Prior back injury alleged as officer's trial in Freddie Gray case moves forward

There is not definitive answer as to how Freddie Gray suffered the spinal cord inuries in the police van that eventually led to his death, however, the injury is not uncommon.

Prosecutors failed to disclose information that Freddie Gray told a police officer about a prior back injury the month before he was arrested in the incident that led to his death.

Judge Barry Williams declined Monday to declare a mistrial, as the defense requested, but ruled that the prosecution had committed a discovery violation and that the information could be introduced by Officer William G. Porter's defense, as the trial entered its second week.


Prosecutors say Gray died because Porter and five other officers failed to seat-belt Gray in the back of the police transport van where he was injured in April, and failed to call for a medic when he asked for one.

Before Williams' surprise ruling, the day's proceedings had been dominated by medical testimony about Gray's injuries from the April incident — which included a broken neck and a severe spinal cord injury.


The state medical examiner who performed Gray's autopsy took the stand and stood by her finding that Gray's death was the result of a homicide, even as Porter's attorney suggested it was simply a "theory" that is unsupported by evidence.

Dr. Carol Allan testified that while officers might not have intended to kill Gray, his death resulted from police actions and wasn't purely accidental.

She and a second medical expert for the prosecution — Dr. Morris Marc Soriano, an Illinois neurosurgeon — both testified that Gray's life could have been saved had Porter called for a medic when Gray first told him he needed one.

"His brain would have likely survived" had he been given a breathing tube sooner, Soriano testified. Instead, Gray suffered a "hunger for air" as his condition deteriorated from the shifting of one of his vertebrae and the pinching of his spinal cord following a high-energy impact in the back of the van, Soriano testified.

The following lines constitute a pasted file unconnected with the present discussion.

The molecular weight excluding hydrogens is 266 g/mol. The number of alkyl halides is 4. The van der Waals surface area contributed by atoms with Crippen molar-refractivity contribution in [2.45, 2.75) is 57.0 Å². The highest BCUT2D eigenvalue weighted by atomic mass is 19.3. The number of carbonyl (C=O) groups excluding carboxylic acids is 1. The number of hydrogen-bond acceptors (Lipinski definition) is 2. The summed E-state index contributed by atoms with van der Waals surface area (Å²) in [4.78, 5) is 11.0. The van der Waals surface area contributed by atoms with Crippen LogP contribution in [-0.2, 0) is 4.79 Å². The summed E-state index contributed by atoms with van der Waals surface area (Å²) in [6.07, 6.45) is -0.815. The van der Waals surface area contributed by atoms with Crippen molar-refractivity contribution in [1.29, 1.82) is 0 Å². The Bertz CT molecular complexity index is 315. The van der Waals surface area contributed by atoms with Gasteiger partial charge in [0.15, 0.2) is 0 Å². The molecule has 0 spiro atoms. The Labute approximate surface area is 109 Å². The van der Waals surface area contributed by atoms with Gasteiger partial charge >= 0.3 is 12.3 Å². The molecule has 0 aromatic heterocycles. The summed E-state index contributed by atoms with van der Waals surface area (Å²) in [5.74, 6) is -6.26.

Allan testified that Gray was injured between the second and fourth stops of the van, and that she wouldn't have ruled the death a homicide had Porter or the van's driver, Officer Caesar R. Goodson Jr., sought medical care for Gray at the fourth stop.

She said her findings did represent a theory, but one based on her medical expertise and information from witnesses, including the testimony Porter gave to police investigators.

Soriano agreed with Allan's finding as to the timing of the injury, testifying it was "perfectly consistent" with Gray being unable to lift himself up or breathe regularly when Porter found him on the floor of the van at the fourth stop.

Joseph Murtha, Porter's attorney, sought to sow doubt in jurors' minds about the medical experts' findings. He questioned Allan on the National Association of Medical Examiners' guidelines for determining the manner of death during an autopsy and whether her ruling was consistent with those guidelines.

At times, Murtha ran afoul of the judge, who told him several times not to "testify" but to ask questions. When Murtha suggested at one point that Allan should have found that Gray's manner of death was an accident, Williams warned him that he could be found in contempt.

Murtha asked Soriano whether Porter would have been able to tell that Gray was in intense pain. "Not necessarily," Soriano said.

Murtha also asked Soriano if he could testify that Porter had "extensive knowledge" of Gray's injuries. Soriano said he could not.

Raising the idea of a "pre-existing condition," Murtha asked the experts whether their testimony would change if they knew Gray had suffered a previous back injury.

Soriano said his testimony likely would not change unless the injury was specific to Gray's cervical column. Allan said she had not noticed any evidence of a previous back injury during her autopsy of Gray.

In cross-examination, Murtha asked Allan about a statement given to police by a man who was arrested and placed in a different compartment of the van during its fifth stop, before it arrived at the Western District station.

Donta Allen told police that he heard Gray "striking his head as if he wanted to hurt himself" four or five times in the back of the van, Murtha said. Allen, who could not see Gray at the time, has since recanted that statement.